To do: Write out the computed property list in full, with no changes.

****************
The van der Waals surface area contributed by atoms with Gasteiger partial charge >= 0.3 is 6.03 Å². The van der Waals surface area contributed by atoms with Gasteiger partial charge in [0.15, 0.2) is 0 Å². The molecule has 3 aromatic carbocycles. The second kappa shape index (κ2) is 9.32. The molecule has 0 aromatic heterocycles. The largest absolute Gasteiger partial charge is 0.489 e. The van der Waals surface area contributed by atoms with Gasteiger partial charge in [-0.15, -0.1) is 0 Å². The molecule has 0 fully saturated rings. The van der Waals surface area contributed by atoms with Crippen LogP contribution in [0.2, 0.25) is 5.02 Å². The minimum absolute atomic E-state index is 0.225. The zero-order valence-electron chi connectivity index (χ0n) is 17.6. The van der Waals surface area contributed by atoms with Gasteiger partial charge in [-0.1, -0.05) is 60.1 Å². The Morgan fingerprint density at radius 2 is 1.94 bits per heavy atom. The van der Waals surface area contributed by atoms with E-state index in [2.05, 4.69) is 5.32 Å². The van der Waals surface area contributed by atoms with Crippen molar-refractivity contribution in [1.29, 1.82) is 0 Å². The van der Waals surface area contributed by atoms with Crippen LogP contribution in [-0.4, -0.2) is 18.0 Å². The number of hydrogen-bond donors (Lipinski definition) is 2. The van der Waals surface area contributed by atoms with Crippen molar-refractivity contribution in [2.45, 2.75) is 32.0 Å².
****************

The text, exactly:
The van der Waals surface area contributed by atoms with Gasteiger partial charge >= 0.3 is 6.03 Å². The van der Waals surface area contributed by atoms with Gasteiger partial charge in [0.15, 0.2) is 0 Å². The molecule has 3 aromatic carbocycles. The second kappa shape index (κ2) is 9.32. The molecule has 0 aromatic heterocycles. The largest absolute Gasteiger partial charge is 0.489 e. The van der Waals surface area contributed by atoms with Gasteiger partial charge in [-0.15, -0.1) is 0 Å². The molecule has 0 fully saturated rings. The van der Waals surface area contributed by atoms with Crippen LogP contribution in [0.2, 0.25) is 5.02 Å². The minimum absolute atomic E-state index is 0.225. The zero-order valence-electron chi connectivity index (χ0n) is 17.6. The van der Waals surface area contributed by atoms with Gasteiger partial charge in [-0.1, -0.05) is 60.1 Å². The Morgan fingerprint density at radius 2 is 1.94 bits per heavy atom. The van der Waals surface area contributed by atoms with E-state index in [2.05, 4.69) is 5.32 Å². The van der Waals surface area contributed by atoms with Crippen molar-refractivity contribution in [1.29, 1.82) is 0 Å². The van der Waals surface area contributed by atoms with Crippen LogP contribution in [-0.4, -0.2) is 18.0 Å². The number of hydrogen-bond donors (Lipinski definition) is 2. The van der Waals surface area contributed by atoms with Crippen molar-refractivity contribution in [2.45, 2.75) is 32.0 Å².